Bitcoin trading in Africa breaks volume record—again

Bitcoin traders in Africa are feet on the accelerator and have no intention of slowing down anytime soon.

Less than two weeks after recording an all-time high, Pear to pear trade volumes at regional level, Africa has done it again. According to data from the analysis site Useful Tulips, bitcoin traders in Africa have exchanged the equivalent of over $ 14 million across P2P platforms, such as LocalBitcoins and Paxful.

Bitcoin read volume in Africa is currently outpacing local trade in Latin America, a region often referenced when examining regional, peer-to-peer volumes.

This volume was higher than last week’s figure for Latin America – a region often taken as a reference in terms of trading volume on p2p and OTC platforms. Just over $ 11 million worth of Bitcoin has been traded through Latin America in the past seven days.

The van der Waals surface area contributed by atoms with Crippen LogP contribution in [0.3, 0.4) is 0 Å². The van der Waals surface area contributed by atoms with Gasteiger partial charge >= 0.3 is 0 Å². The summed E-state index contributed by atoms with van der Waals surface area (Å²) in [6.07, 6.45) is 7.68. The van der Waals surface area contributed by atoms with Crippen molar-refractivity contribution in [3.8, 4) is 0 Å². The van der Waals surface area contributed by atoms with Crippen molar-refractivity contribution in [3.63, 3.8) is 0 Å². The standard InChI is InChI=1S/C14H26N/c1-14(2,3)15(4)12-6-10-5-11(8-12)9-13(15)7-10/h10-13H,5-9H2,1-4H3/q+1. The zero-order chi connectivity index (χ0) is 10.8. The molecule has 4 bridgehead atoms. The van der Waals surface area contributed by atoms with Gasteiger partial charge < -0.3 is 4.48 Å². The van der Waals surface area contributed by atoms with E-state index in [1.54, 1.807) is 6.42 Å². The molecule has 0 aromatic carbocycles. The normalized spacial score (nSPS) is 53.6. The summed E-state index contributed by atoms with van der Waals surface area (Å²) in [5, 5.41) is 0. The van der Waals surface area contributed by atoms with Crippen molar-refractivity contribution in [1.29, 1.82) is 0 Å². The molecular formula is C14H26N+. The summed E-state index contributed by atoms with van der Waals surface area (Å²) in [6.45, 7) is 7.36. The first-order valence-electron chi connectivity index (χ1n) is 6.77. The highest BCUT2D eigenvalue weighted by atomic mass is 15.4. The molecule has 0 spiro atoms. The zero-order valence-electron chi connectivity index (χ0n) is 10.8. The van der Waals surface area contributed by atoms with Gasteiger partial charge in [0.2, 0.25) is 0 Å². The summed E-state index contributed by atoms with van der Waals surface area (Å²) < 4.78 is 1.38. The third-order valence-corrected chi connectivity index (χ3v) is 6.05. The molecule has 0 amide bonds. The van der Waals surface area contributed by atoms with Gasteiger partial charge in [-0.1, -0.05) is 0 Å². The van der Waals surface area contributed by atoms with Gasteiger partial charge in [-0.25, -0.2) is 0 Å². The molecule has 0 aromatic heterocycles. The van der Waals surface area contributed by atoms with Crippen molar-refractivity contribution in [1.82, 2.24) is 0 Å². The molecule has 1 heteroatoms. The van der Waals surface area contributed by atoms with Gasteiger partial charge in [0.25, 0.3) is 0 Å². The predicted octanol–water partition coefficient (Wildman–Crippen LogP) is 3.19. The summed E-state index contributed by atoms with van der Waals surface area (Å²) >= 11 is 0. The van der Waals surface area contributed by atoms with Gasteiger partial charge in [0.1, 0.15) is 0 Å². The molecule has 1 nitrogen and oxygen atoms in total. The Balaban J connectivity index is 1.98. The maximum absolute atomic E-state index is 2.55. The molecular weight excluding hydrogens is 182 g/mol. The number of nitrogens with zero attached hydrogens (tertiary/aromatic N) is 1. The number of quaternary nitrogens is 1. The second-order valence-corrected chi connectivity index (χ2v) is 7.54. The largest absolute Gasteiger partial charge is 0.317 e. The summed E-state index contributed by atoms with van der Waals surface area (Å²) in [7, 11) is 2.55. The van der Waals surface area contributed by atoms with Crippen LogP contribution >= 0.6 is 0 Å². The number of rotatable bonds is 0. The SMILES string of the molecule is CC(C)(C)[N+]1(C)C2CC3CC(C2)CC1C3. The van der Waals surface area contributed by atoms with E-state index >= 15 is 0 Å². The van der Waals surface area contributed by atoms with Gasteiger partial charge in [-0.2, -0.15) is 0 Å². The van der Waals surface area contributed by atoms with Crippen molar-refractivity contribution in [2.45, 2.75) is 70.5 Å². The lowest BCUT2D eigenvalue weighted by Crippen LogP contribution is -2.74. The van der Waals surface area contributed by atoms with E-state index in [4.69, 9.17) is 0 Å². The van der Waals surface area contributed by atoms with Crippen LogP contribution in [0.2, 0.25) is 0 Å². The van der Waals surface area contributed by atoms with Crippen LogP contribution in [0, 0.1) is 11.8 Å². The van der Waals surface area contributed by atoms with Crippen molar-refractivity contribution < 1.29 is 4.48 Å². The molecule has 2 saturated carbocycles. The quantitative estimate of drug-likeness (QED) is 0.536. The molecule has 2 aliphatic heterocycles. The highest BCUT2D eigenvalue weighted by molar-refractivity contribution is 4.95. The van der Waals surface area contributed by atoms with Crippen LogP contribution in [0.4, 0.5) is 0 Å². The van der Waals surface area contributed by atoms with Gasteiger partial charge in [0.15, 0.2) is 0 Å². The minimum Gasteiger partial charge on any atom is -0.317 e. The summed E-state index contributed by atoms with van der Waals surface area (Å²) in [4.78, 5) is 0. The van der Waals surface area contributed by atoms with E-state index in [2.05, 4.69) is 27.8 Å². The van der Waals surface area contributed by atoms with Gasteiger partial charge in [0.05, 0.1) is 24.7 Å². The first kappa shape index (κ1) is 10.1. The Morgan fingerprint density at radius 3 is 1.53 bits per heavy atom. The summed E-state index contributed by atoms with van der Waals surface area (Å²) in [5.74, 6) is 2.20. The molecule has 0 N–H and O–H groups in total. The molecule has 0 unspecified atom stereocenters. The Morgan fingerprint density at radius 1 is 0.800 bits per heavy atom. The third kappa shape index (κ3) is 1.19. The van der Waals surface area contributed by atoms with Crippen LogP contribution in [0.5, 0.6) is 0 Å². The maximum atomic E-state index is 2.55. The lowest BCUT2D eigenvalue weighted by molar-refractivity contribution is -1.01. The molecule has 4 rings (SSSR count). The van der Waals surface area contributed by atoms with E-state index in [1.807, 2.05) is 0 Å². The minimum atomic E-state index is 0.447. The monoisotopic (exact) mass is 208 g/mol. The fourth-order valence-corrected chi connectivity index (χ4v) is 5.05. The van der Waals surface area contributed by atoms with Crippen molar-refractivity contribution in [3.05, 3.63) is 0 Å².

The growth in local trade appears to reflect increased interest in cryptocurrency within the African continent. As Decrypt recently reported, local inflation rates fluctuate between 4% and 7% year-on-year, and the economic uncertainty associated with the coronavirus outbreak coupled with a widespread economic recession appears to be prompting a growing number of African traders to consider Bitcoin as a viable store of value

Bitcoin trading in Latin America. Source: useful tulips

In Latin America, Venezuela is still the largest Latin American BTC market. Despite losing nearly a million dollars in volume in the past week, it gives $ 4.3 million slightly ahead of Colombia, which reported $ 4.1 million in trades in the same period.

But on the other side of the world, Nigeria saw significant growth, with a weekly trade volume of over $ 9.3 million, 400% more than South Africa, its biggest competitor.

While it’s difficult to determine how local traders behave on centralized exchanges, the volume on P2P platforms is likely to be much higher in African countries, according to Useful Tulips founder Matt Ahlborg.

In an interview with the On the edge podcast, Ahlborg explained that Latin Americans and Africans prefer P2P trading because it reduces commissions and allows for a direct relationship with other customers.